Monday, January 29, 2018

Legally Delicious

The Supreme Court Historical Society has recently published Table for 9: Supreme Court Food Traditions & Recipes. Compiled by the Society's publications director, Clare Cushman (who has authored several other works on Supreme Court history), this book also includes a foreword by Justice Ruth Bader Ginsburg. Table for 9 features eye-catching illustrations and recipes from the archives of the U.S. Supreme Court, along with trivia about food traditions among the Court and its justices.

In the Court's early days, the justices resided together at a boarding house, where meals were shared. In the late 1800s, afternoon oral argument schedules did not allow for a lunch break. Justices stepped behind the bench one at a time and ate lunch during arguments, to the dismay of counsel. Following repeated complaints from attorneys about the rotating bench, Chief Justice Fuller added a 30-minute lunch break to the schedule in 1898. Today's justices enjoy an hour-long lunch recess and often enjoy meals together in the Justices' Dining Room (where legal talk is strictly off-limits); individual justices may also opt to dine with their clerks in chambers.

Table for 9 details the varied lunch habits of justices throughout history: John Marshall was a oenophile who particularly enjoyed Madeira. Benjamin Cardozo was teased by his colleagues for bringing a slice of cake every day in his packed lunches. William Rehnquist's preferred lunch was a cheeseburger (no fries) and a Miller Lite beer. David Souter's lunch was almost always plain, nonfat yogurt.

Justices also frequently gifted each other food and drink: the book includes a recipe for beef jerky from Sandra Day O'Connor's family cattle ranch, which she frequently gave to colleagues and clerks. Antonin Scalia, an avid hunter, provided game to his colleagues on the bench. Birthday cakes were also a common sight at the Court, whenever justices and clerks celebrated the occasion; Table for 9 includes several cake recipes.

Believe it or not, Table for 9 is just the latest addition to the Goodson Law Library's growing legal cookbook collection. Other titles in our collection with a culinary focus include:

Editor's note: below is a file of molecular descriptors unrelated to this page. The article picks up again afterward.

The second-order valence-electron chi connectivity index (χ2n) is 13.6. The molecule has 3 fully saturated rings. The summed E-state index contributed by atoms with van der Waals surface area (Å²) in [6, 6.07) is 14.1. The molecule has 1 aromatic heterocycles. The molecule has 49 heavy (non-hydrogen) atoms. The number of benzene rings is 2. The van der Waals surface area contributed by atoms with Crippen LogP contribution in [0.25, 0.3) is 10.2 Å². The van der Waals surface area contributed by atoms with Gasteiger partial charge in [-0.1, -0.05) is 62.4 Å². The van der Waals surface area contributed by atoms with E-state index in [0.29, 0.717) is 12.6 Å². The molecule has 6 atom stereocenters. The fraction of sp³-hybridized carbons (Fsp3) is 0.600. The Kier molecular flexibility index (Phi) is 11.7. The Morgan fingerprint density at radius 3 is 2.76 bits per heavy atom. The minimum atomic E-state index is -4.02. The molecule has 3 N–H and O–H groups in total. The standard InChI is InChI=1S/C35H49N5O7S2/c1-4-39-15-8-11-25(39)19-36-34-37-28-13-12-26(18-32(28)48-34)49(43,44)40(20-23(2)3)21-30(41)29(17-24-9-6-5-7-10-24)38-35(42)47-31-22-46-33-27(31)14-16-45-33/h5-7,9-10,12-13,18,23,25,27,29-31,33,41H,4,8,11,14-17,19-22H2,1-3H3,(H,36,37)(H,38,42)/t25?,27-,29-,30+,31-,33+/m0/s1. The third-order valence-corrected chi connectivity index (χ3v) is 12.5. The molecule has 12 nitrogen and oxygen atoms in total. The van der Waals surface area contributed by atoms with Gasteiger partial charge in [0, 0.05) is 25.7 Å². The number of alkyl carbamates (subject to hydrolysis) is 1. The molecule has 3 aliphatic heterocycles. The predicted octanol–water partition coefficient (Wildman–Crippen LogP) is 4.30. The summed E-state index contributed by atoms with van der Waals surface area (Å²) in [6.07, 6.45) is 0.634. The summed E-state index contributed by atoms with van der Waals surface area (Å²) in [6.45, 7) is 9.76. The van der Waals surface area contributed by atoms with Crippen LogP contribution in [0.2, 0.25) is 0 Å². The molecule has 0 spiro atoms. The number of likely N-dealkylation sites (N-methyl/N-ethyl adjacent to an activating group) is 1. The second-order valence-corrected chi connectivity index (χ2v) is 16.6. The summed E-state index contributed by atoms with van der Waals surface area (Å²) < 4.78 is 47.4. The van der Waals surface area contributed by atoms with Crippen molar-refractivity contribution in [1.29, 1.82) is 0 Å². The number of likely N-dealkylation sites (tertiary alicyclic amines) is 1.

• Chef Supreme: Martin Ginsburg (2011) was the Supreme Court Historical Society’s first foray into cookbooks. It was compiled as a memorial to Justice Ginsburg’s late husband Marty, a renowned tax professor and accomplished chef. Chef Supreme compiles Martin Ginsburg's personal recipes along with tributes and photos from his life with "the Notorious RBG." (Speaking of Justice Ginsburg's popular nickname, her favorite recipe of Marty's from Chef Supreme – pork loin roasted in milk – is also reprinted in the 2015 biography Notorious RBG: The Life and Times of Ruth Bader Ginsburg. Several Martin Ginsburg recipes are also featured in Table for 9.)
  • The Vespers' Trial Cookbook: Italiano Cucina Rustica with Trial Tips for Lawyers (2014) is a trial practice handbook/cookbook by "the Cookin’ Cousins" Thomas and Dominic Vesper. Tom (a trial attorney) and Dom (a retired accountant with a passion for home cooking) share tried-and-true "recipes for success" in both the kitchen and the courtroom.
  • Several titles of the American Bar Association's "Little Book of...Law" pocket-sized casebook series include recipes along with their summaries of interesting court opinions on a particular topic. The Little Book of BBQ Law (2013) features barbecue-focused cases from various practice areas, interspersed with recipes for sauces, mains, and sides. As its title suggests, The Little Book of Foodie Law (2012) explores case law related to the food service and production industries, and includes a related recipe at the end of each chapter. The Little Book of College Football Law (2014) also features 18 recipes, perfect for a tailgate or a game-day viewing party.
  • You’ll have to ask a staff member to show you the print copy of Hein App├ętit! (2013), as this community cookbook from the makers of the research database HeinOnline is housed in the library's Professional Collection, a staff-only area. However, a free download of this compilation of law librarian recipes can also be found online. Sadly, no Duke Law librarians contributed their culinary expertise, but we'll be sure to correct that error if a second edition is ever compiled.

Finally, although you won’t find them in the stacks of the Goodson Law Library, a Duke Law organization once published a few cookbooks of its own. The Rubenstein Library's archival materials about the Law School includes two "Culinary Casebooks" compiled by the Duke Law Dames, a social group for law student and faculty spouses, in the early 1970s. As a fund-raising project, the group collected recipes from its membership, which were published in these spiral-bound cookbooks. (A few recipes submitted directly from Law School professors and deans also made the cut, including former Dean Elvin R. Latty's huevos en Malaga.) These fascinating pieces of Duke Law archival history can be viewed at the Rubenstein Library in the Law Dames Records, 1951-1973.

Cover of Duke Law Dames Culinary Casebook Volume II (circa 1972).
Available in the Rubenstein Library "Law Dames Records" collection.
For help with locating these legal cookbooks, or for other legal research questions, be sure to Ask a Librarian.

Tuesday, January 16, 2018 and Legal News Sources, the online home of American Lawyer Media (ALM) publications like The National Law Journal and American Lawyer, is now available to the Law School community. In addition to online-only content, electronic versions of the following publications are included:
  • American Lawyer 
  • AmLaw Litigation Daily 
  • Connecticut Law Tribune 
  • Corporate Counsel 
  • Daily Business Review 
  • Daily Report 
  • Delaware Business Court Insider 
  • Delaware Law Weekly 
  • Inside Counsel 
  • Legal Intelligencer 
  • Legal Tech News 
  • National Law Journal